New research into road traffic collisions (RTCs) has unearthed evidence that monitoring the speed, direction of impact and level of head protection worn by victims could help predict the likelihood of them sustaining traumatic brain injuries (TBIs).
This in turn could help emergency responders to prioritise the crash victims most at risk and help reduce the number of brain injury compensation claims arising from negligent medical conduct.
Key contributing factors to TBIs in traffic accidents
Researchers from Imperial College London worked with TRL; a UK software development company specialising in traffic management. Together they examined more than 1.1 million RTC casualties on UK roads between 2013 and 2020 to establish which conditions were most likely to inflict skull fractures and / or TBIs on victims.
Key factors with the potential to make brain injuries more likely included:
- The speed at which the collisions occurred
- Direction of travel and level of force involved in the impact(s)
- Level of head protection worn by more exposed road users such as cyclists
The most severe head injuries were found to occur when victims sustained side-on impacts or in crashes which involved rapid acceleration or deceleration of one or more parties.
The research findings have been published in full in the academic journal Brain Communications.
Optimising TBI patient care using RTC data
Most new cars in the UK are manufactured with an automatic collision notification system known as eCall. This device measures impacts detected by the car’s inbuilt motion sensors and automatically alerts the emergency services in the event of RTCs.
When eCall’s sensors detect an RTC which took place at high speed or at a particularly dangerous angle, this data can now be passed on automatically to emergency responders.
Coupled with this new knowledge about the factors making TBIs more likely to occur, emergency responders now have the means to quickly identify high risk incidents and prioritise medical responses for those most in need of urgent care.
As a result, we can look forward to a world where care for RTC victims with TBIs is better optimised and more efficiently administered. This can make all the difference given how important it is to preserve and protect brain function in the immediate aftermath of a serious crash.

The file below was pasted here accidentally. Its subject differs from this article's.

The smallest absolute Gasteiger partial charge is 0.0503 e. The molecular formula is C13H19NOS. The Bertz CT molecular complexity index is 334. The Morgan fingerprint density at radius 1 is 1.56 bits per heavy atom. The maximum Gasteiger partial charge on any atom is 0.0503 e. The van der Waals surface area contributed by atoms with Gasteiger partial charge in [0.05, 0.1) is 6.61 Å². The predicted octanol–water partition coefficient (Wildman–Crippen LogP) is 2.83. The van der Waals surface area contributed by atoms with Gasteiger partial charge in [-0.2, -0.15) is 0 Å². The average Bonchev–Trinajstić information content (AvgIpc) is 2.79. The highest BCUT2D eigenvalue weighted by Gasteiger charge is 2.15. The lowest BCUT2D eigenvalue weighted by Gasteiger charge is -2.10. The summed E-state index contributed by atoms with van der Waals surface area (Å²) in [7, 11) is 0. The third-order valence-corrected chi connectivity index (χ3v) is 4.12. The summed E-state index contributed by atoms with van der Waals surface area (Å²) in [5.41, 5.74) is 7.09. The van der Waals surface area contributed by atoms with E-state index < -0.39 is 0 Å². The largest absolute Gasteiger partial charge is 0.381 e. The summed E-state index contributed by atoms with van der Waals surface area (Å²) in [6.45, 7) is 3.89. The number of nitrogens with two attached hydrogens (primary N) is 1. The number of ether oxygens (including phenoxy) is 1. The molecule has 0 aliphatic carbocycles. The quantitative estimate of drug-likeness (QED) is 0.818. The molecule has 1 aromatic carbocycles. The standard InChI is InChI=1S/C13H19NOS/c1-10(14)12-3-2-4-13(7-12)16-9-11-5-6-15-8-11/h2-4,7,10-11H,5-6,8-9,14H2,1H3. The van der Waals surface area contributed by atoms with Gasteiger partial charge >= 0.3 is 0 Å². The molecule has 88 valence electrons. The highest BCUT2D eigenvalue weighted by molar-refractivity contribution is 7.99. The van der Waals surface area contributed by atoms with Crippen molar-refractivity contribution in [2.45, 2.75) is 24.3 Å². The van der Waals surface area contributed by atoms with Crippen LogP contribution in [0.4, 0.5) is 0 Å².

What effect could RTC data have on brain injury claims?
Should the researchers’ findings serve as a basis for improving patient diagnoses and care administration following high risk RTCs, one might hope that fewer TBI victims need to resort to brain injury compensation claims to help them cope with the condition’s potentially devastating consequences.
With better standards of care hopefully becoming the norm however, crash data gathered from RTCs can also be used to find out whether those responsible for prioritising patient care needs have made best use of the increased information available to them.
Where decision-makers fail to identify victims most at risk of sustaining TBIs despite having the crash data and the medical understanding to do so, they could be guilty of clinical negligence.
Under these circumstances, RTC data could help those seeking brain injury compensation to identify exactly where and how they were let down, leading to swifter and more efficient legal proceedings.
Making a brain injury compensation claim following an RTC
If you have been involved in an RTC and sustained a TBI as a result, you could be eligible to seek brain injury compensation.
Speak to a specialist Blackwater Law medical negligence solicitor today for free initial advice and guidance.
You could make a no-win, no-fee claim to help you manage the challenges of living with a TBI, without any risk to your personal finances.